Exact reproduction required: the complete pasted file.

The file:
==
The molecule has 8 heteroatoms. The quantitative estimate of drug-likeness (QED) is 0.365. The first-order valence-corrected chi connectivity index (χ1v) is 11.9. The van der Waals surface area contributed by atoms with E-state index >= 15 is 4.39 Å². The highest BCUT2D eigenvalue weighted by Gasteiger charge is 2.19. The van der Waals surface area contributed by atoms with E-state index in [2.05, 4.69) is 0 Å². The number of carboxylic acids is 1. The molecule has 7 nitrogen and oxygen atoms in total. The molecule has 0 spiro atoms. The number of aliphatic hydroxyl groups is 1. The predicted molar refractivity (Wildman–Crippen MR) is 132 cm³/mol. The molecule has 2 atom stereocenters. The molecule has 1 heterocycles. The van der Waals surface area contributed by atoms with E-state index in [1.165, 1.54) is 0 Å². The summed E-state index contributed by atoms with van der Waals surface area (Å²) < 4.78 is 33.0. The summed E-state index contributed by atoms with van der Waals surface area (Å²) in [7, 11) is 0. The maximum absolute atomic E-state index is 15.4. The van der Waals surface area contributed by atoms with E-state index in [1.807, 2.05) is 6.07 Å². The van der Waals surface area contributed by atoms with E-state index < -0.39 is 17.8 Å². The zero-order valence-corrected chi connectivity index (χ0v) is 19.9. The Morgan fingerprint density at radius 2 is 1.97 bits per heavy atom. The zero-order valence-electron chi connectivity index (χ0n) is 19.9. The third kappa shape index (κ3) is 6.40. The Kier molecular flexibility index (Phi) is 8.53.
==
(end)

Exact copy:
The molecule has 8 heteroatoms. The quantitative estimate of drug-likeness (QED) is 0.365. The first-order valence-corrected chi connectivity index (χ1v) is 11.9. The van der Waals surface area contributed by atoms with E-state index >= 15 is 4.39 Å². The highest BCUT2D eigenvalue weighted by Gasteiger charge is 2.19. The van der Waals surface area contributed by atoms with E-state index in [2.05, 4.69) is 0 Å². The number of carboxylic acids is 1. The molecule has 7 nitrogen and oxygen atoms in total. The molecule has 0 spiro atoms. The number of aliphatic hydroxyl groups is 1. The predicted molar refractivity (Wildman–Crippen MR) is 132 cm³/mol. The molecule has 2 atom stereocenters. The molecule has 1 heterocycles. The van der Waals surface area contributed by atoms with E-state index in [1.165, 1.54) is 0 Å². The summed E-state index contributed by atoms with van der Waals surface area (Å²) < 4.78 is 33.0. The summed E-state index contributed by atoms with van der Waals surface area (Å²) in [7, 11) is 0. The maximum absolute atomic E-state index is 15.4. The van der Waals surface area contributed by atoms with E-state index in [1.807, 2.05) is 6.07 Å². The van der Waals surface area contributed by atoms with E-state index < -0.39 is 17.8 Å². The zero-order valence-corrected chi connectivity index (χ0v) is 19.9. The Morgan fingerprint density at radius 2 is 1.97 bits per heavy atom. The zero-order valence-electron chi connectivity index (χ0n) is 19.9. The third kappa shape index (κ3) is 6.40. The Kier molecular flexibility index (Phi) is 8.53.